(1/4/2018) - Some 54 people have contracted an E. coli infection, possibly after eating romaine lettuce, since November.
Thirteen cases have been reported in the United States, including one in Michigan, and 41 cases have been reported in Canada, according to the U.S. Centers for Disease Control and Prevention.
The CDC says the genetic makeup of the E. coli reported in the U.S. and Canada is similar, so the source of the outbreak likely is related.
Public Health Agency Canada says on its website that it traced the cause of the outbreak there to romaine lettuce. The illnesses were centered in five provinces on the east side of the country.
The U.S. cases are spread across the country from California to Virginia and into the Northeast. The CDC was still investigating the source of the illnesses by interviewing patients to find out what they ate before getting sick.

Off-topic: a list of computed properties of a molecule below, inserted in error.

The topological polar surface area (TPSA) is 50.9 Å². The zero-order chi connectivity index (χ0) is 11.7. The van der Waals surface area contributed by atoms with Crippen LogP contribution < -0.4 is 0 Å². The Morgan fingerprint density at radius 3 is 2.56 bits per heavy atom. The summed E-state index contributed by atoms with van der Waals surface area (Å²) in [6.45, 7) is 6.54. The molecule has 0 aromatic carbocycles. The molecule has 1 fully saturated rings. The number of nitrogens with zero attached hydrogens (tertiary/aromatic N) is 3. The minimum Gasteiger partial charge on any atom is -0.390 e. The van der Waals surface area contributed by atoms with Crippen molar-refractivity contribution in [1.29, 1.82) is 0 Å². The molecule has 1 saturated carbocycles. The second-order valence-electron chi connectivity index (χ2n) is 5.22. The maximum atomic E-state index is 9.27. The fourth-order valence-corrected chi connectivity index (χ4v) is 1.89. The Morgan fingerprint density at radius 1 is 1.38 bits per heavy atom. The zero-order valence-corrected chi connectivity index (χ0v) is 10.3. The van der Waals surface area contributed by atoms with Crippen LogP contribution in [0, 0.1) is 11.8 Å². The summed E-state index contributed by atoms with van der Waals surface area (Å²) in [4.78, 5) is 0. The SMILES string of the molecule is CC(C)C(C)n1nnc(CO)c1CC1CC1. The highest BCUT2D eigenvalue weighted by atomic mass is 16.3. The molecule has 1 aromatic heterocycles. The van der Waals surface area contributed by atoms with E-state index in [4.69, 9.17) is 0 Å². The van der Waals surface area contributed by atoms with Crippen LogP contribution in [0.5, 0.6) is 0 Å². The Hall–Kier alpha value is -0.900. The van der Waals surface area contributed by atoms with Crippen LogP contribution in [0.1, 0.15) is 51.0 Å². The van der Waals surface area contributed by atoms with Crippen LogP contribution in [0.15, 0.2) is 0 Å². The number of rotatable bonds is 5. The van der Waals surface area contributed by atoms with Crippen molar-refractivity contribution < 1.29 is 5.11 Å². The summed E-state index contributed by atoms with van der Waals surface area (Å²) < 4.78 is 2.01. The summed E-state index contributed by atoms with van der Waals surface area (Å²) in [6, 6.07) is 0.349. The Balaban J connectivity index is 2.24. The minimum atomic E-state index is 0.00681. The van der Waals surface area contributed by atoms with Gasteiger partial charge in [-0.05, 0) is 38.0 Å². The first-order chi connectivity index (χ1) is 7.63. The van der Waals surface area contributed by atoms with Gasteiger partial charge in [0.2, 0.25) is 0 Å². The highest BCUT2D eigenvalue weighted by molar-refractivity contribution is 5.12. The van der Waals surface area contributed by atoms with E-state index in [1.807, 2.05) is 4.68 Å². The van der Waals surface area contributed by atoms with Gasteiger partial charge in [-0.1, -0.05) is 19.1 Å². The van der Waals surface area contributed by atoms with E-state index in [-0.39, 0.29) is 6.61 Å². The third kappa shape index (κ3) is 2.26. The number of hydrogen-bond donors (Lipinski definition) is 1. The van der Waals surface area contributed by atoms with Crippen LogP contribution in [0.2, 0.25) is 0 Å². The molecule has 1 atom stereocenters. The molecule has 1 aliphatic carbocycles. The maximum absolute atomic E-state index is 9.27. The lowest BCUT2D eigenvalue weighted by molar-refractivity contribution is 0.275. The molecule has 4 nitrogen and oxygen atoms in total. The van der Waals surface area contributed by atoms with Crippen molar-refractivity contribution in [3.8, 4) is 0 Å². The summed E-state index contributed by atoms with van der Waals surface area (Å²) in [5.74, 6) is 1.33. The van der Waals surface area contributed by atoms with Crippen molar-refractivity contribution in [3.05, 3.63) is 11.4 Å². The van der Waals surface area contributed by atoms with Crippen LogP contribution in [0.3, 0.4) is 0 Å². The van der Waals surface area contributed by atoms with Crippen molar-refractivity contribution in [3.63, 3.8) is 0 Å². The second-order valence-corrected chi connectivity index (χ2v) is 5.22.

Canadian officials have advised residents in the five eastern provinces to avoid eating romaine lettuce until they can narrow down the specific source. The CDC hasn't issued a similar advisory for Americans while the investigation continued.
Romaine lettuce recalls have occurred in the U.S. before, most often linked to animal waste in the soil used as fertilizer or food service workers not washing their hands before handling it.
Public Health Agency of Canada is advising its residents who want to eat romaine lettuce to discard the outer leaves of each head and thoroughly wash it before eating.